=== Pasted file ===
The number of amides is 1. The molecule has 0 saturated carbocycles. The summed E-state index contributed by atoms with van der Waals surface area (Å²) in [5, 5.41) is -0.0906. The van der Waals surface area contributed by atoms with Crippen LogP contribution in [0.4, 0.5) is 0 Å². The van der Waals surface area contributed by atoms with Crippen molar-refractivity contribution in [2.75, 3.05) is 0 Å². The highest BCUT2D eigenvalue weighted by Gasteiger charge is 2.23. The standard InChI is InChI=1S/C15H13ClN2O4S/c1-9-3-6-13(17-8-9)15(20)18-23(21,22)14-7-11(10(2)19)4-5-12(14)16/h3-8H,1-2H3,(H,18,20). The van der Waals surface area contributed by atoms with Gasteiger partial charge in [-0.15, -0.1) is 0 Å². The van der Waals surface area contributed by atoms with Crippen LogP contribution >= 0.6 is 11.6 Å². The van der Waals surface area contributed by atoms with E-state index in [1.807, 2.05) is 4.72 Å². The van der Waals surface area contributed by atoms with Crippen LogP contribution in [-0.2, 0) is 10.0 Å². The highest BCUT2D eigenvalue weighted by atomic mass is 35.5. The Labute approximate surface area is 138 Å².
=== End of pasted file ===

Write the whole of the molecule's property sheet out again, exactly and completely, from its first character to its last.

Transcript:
The number of amides is 1. The molecule has 0 saturated carbocycles. The summed E-state index contributed by atoms with van der Waals surface area (Å²) in [5, 5.41) is -0.0906. The van der Waals surface area contributed by atoms with Crippen LogP contribution in [0.4, 0.5) is 0 Å². The van der Waals surface area contributed by atoms with Crippen molar-refractivity contribution in [2.75, 3.05) is 0 Å². The highest BCUT2D eigenvalue weighted by Gasteiger charge is 2.23. The standard InChI is InChI=1S/C15H13ClN2O4S/c1-9-3-6-13(17-8-9)15(20)18-23(21,22)14-7-11(10(2)19)4-5-12(14)16/h3-8H,1-2H3,(H,18,20). The van der Waals surface area contributed by atoms with Gasteiger partial charge in [-0.15, -0.1) is 0 Å². The van der Waals surface area contributed by atoms with Crippen LogP contribution >= 0.6 is 11.6 Å². The van der Waals surface area contributed by atoms with E-state index in [1.807, 2.05) is 4.72 Å². The van der Waals surface area contributed by atoms with Crippen LogP contribution in [-0.2, 0) is 10.0 Å². The highest BCUT2D eigenvalue weighted by atomic mass is 35.5. The Labute approximate surface area is 138 Å².